After reading a bit about qualia and hard problem of consiousness, I came up to theoretical solution. The reason why we have this problem is because we can imagine. We can imagine an object visible to us as red being green, for example. Green fire. Even if we never saw it in the reality.

But how do we imagine? How do those images have properties named by people as qualia? I can imagine a blue cube or a red cube, or a red sphere, and visual periphery is not involved here, I can do it with closed eyes.

What parts of our brain are responsible for imagination? How does the brain "give" qualia (form, color, smell, etc.) to images? What differs in my brain when I imagine a red cube from when I imagine a blue cube? And are qualia stored in our memory?


This is hardly settled science, but one hypothesis with some empirical support is that

Visual mental imagery and perception share similar cortical representations (Cichy et al., 2012; Kosslyn, 2005; Pylyshyn, 2003). It has been proposed that, while brain forward connections convey information from the outside world, backward connections might have a dominant role during the forming of mental images in the absence of external bottom-up inputs (Ganis and Schendan, 2008; Ishai et al., 2000; Kalkstein et al., 2011; Kosslyn, 2005).

For more theoretical speculation on the neural basis of qualia you could read Orpwood (2017), although by his own admittance, his ideas (at least in the past) were not terribly clearly presented. He does discuss a theoretical example of olfactory qualia. (I'm mentioning this because you said in the comments that you want to go beyond visual ones.)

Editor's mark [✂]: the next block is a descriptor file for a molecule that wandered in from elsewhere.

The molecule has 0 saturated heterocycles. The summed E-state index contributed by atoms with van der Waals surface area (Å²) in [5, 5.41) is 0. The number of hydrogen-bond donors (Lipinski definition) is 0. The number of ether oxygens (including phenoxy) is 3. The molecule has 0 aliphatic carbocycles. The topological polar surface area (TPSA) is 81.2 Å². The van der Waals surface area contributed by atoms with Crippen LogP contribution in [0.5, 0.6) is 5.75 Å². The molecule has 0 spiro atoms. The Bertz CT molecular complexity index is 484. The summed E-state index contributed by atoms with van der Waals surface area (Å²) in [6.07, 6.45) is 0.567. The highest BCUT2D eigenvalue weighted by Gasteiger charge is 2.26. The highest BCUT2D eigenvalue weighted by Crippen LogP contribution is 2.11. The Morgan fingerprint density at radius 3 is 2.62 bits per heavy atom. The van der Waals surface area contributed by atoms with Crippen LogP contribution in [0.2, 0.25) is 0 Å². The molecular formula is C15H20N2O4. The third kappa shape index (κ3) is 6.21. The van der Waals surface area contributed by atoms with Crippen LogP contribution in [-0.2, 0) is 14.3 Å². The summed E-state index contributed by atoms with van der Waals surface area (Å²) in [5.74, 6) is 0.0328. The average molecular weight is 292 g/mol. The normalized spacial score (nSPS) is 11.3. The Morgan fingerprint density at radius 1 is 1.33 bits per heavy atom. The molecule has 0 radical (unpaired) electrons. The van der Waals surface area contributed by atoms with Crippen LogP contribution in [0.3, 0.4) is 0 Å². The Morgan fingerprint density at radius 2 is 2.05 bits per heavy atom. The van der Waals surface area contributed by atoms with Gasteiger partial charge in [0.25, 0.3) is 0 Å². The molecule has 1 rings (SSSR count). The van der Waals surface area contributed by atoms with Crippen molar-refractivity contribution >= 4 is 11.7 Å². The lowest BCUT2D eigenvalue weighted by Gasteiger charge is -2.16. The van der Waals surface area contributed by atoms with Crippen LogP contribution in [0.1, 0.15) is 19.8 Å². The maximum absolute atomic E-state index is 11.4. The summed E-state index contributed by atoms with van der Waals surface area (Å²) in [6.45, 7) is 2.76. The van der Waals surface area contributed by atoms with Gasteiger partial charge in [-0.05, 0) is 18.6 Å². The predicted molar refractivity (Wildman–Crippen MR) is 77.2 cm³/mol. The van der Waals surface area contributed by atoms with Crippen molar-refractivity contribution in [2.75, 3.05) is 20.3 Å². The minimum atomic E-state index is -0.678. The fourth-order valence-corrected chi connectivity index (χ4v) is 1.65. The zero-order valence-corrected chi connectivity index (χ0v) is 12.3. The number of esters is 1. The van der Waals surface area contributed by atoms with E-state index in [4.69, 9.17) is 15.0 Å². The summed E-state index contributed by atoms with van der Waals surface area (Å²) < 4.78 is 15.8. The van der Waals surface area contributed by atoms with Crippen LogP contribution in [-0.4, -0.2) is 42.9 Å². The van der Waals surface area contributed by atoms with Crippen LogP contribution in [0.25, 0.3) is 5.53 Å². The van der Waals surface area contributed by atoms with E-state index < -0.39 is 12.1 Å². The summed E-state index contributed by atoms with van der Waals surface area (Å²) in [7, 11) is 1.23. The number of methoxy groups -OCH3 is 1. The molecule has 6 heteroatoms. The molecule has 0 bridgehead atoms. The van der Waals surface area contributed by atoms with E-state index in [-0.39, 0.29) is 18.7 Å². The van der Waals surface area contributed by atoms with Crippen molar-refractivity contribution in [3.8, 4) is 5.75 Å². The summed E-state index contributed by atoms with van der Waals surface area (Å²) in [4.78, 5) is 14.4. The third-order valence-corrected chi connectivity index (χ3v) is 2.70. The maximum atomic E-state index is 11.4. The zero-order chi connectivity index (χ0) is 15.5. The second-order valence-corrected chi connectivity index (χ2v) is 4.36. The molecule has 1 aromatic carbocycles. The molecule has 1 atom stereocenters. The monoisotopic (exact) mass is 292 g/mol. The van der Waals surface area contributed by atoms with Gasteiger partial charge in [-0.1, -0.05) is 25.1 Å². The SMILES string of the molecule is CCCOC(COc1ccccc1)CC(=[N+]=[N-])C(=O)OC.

Also note that some neuroscientists think the problem of qualia is ill-posed, in that it is intrinsically dualist:

Typically, qualia are defined by four characteristics. Qualia are private, meaning they cannot be known unless they are experienced through the first-person perspective. Qualia are intrinsic, which indicates that they are self-sufficient and independent of other items in experience. Qualia are also ineffable, signifying that the experience of qualia cannot be sufficiently conveyed through words alone. Finally, qualia are immediately accessible through consciousness, which means that knowledge of qualia is direct and certain, as opposed to knowledge of the physical world, which is indirect and logically deduced. [...]

This definition, unfortunately, leads us down a murky path towards dualism, a philosophical position which asserts that there are two kinds of real substances: the physical substance out of which the universe is composed, and the non-physical substance out of which the mind is composed.

Since you asked in the past about the private conceptions of word meanings (as a barrier to common sense), that kinda has the same problem.

If we just stick to qualia as brain processes/representation, regarding pain-related words, for example